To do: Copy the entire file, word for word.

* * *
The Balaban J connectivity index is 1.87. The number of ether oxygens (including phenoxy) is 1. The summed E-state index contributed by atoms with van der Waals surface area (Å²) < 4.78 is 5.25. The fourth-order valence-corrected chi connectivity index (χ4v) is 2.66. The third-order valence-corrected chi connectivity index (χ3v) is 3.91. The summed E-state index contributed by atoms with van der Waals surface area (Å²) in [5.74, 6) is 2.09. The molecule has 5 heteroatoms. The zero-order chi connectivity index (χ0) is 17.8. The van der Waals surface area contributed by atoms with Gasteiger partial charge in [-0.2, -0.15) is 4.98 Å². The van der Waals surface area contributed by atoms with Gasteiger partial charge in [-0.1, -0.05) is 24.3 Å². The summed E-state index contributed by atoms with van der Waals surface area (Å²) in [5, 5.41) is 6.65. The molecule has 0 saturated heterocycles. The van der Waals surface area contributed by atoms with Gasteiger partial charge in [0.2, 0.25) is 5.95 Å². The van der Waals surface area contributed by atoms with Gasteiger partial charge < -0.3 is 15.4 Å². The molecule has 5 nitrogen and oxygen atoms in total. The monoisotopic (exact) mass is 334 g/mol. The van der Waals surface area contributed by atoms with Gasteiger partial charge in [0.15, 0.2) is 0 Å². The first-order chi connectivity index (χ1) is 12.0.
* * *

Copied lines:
The Balaban J connectivity index is 1.87. The number of ether oxygens (including phenoxy) is 1. The summed E-state index contributed by atoms with van der Waals surface area (Å²) < 4.78 is 5.25. The fourth-order valence-corrected chi connectivity index (χ4v) is 2.66. The third-order valence-corrected chi connectivity index (χ3v) is 3.91. The summed E-state index contributed by atoms with van der Waals surface area (Å²) in [5.74, 6) is 2.09. The molecule has 5 heteroatoms. The zero-order chi connectivity index (χ0) is 17.8. The van der Waals surface area contributed by atoms with Gasteiger partial charge in [-0.2, -0.15) is 4.98 Å². The van der Waals surface area contributed by atoms with Gasteiger partial charge in [-0.1, -0.05) is 24.3 Å². The summed E-state index contributed by atoms with van der Waals surface area (Å²) in [5, 5.41) is 6.65. The molecule has 0 saturated heterocycles. The van der Waals surface area contributed by atoms with Gasteiger partial charge in [0.2, 0.25) is 5.95 Å². The van der Waals surface area contributed by atoms with Gasteiger partial charge < -0.3 is 15.4 Å². The molecule has 5 nitrogen and oxygen atoms in total. The monoisotopic (exact) mass is 334 g/mol. The van der Waals surface area contributed by atoms with Gasteiger partial charge in [0.15, 0.2) is 0 Å². The first-order chi connectivity index (χ1) is 12.0.